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The Eagles Beat the Patriots With a Hyper-Modern Offense

Nick Foles and Philly’s success was not only surprising, it offered a glimpse at how the NFL’s offenses are evolving

Getty Images/Ringer illustration

One of the most surprising story lines from the NFL’s regular season was the big dip in overall offense, as average points per game leaguewide dropped a full point and scoring hit an eight-year low. For most of the postseason, that pendulum swing away from a near-decade-long explosion in offense continued, and the league’s final four featured just one superstar quarterback: Tom Brady, who was joined by Case Keenum, Blake Bortles, and Eagles backup Nick Foles. It was easy to envision a Super Bowl in which the Patriots struggled to move the ball against Philly’s stout defensive unit and for the Eagles to run the ball and hope to win without asking Foles to do all that much.

Instead, the NFL delivered one final plot twist that few expected: the most offense-heavy Super Bowl in league history. Hell, it was the most prolific offensive explosion of any game, ever.

In the Eagles’ incredible 41-33 Super Bowl LII victory on Sunday, the two teams ran a combined 143 plays, scored 74 points (second most for any Super Bowl), picked up 54 first downs, and set a Super Bowl record for a combined 8.0 yards per play. It was an offensive performance for the ages. Both teams spread the field, used personnel and formations to dictate the way defenses had to line up, and exploited one-on-one matchups in space. Neither defensive line factored until late in the game—there was just one sack all game—and for the most part, it looked an awful lot like a game of seven-on-seven. While this NFL season represented a reversal of the offense-weighted trend we’ve seen in the league over the past 10-plus years, this Super Bowl was a strong reminder of the direction the league is going. It offered a glimpse into the future of football at the pro level; that is to say, it looked and felt a hell of a lot like a college game.

For nearly the entire night, Philly beat the Pats at their own game, with Foles zeroing in on New England’s defensive weaknesses with ruthless efficiency. But the Eagles’ inability to get a stop against Brady nearly ruined the team’s astounding offensive performance. Until defensive lineman Brandon Graham’s crucial strip sack on Brady with 2:09 left in the game, the Patriots had done just about whatever they wanted against an uncharacteristically inept Philly defensive unit. In fact …

Brady destroyed a Super Bowl passing record he’d set last year (466 passing yards), completing 28 of 48 passes for 505 yards and three scores. He threw two touchdowns to Rob Gronkowski in the second half and another to Chris Hogan—then nearly found Gronk a third time with a desperation Hail Mary throw that bounced off the big tight end’s hands and to the turf as time ran out. He coolly led the Patriots back from a 10-point second-half deficit to help give New England the lead early in the final frame. But that performance—which probably should’ve won the future Hall of Famer his sixth Super Bowl ring and fifth Super Bowl MVP award—was all for naught, ruined by a backup quarterback who started just three regular-season games this year.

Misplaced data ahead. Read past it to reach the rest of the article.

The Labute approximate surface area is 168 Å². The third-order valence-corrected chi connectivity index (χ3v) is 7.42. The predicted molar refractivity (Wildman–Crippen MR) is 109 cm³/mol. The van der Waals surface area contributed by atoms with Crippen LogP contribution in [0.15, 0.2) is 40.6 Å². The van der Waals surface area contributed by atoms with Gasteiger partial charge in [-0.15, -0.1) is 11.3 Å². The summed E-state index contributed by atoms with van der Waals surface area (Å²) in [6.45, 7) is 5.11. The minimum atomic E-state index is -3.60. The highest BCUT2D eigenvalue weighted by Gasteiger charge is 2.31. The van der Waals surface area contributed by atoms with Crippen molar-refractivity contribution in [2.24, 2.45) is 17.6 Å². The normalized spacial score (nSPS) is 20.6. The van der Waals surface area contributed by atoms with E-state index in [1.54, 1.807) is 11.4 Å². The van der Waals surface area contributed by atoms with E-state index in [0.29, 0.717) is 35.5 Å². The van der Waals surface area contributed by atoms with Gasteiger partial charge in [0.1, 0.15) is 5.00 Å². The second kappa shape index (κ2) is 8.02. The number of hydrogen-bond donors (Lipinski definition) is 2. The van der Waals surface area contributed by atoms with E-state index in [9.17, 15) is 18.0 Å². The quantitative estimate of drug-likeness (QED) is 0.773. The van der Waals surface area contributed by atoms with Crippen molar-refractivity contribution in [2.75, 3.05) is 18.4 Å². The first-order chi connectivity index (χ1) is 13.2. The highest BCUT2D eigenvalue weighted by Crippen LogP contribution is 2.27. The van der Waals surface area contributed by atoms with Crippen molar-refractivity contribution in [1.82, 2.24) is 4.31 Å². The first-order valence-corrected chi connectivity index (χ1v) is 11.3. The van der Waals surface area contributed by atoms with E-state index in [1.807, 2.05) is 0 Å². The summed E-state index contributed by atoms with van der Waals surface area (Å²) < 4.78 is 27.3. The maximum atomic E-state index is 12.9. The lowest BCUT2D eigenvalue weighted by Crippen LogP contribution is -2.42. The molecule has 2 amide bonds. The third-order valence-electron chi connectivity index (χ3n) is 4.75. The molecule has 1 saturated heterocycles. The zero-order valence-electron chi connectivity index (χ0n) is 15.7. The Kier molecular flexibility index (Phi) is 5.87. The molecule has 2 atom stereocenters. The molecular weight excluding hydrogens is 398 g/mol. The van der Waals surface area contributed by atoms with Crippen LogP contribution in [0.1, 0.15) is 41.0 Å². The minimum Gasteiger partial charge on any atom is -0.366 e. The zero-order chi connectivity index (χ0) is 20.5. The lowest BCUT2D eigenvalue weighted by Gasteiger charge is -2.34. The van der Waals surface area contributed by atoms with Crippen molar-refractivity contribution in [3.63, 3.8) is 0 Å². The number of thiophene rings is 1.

It was Foles who garnered MVP honors instead, throwing for 373 yards, three touchdowns, and one fluky pick while adding a touchdown reception on the team’s ballsy fourth-down conversion in the second quarter. Foles re-created his NFC championship game magic, again looking nothing like the limited backup to Carson Wentz that we saw in the final two weeks of the regular season. He distributed the ball to his playmakers with a bevy of tight-window throws into traffic, and when protection broke down up front, he often escaped out of the pocket and made throws out of the play’s design. And on third down, the sixth-year pro was as cold as ice, helping Philly to a 10-of-16 conversion rate. Foles got plenty of help, too: Rookie running back Corey Clement blurred the lines between running back and receiver, reeling in four passes for 100 yards and a touchdown. The Eagles offensive line allowed zero sacks in the game, and helped pave the way for a rushing attack that gained 164 yards and a touchdown on 27 totes.

Philly’s balanced, unrelenting offensive attack dominated a discombobulated Patriots defense with a bevy of run-pass options, option run plays, and play-action fakes meant to stress defenses both vertically and horizontally, getting the team’s athletes into space. The NFL, for the most part, has been far too slow to incorporate college spread concepts into pro-style schemes. But the NFL is a copycat league at its heart, too, and 31 teams just watched Eagles head coach Doug Pederson’s scheme—which marries the West Coast offense with college-style spread-offense concepts—turn Foles into a Super Bowl MVP and help deliver Philadelphia its first Super Bowl championship.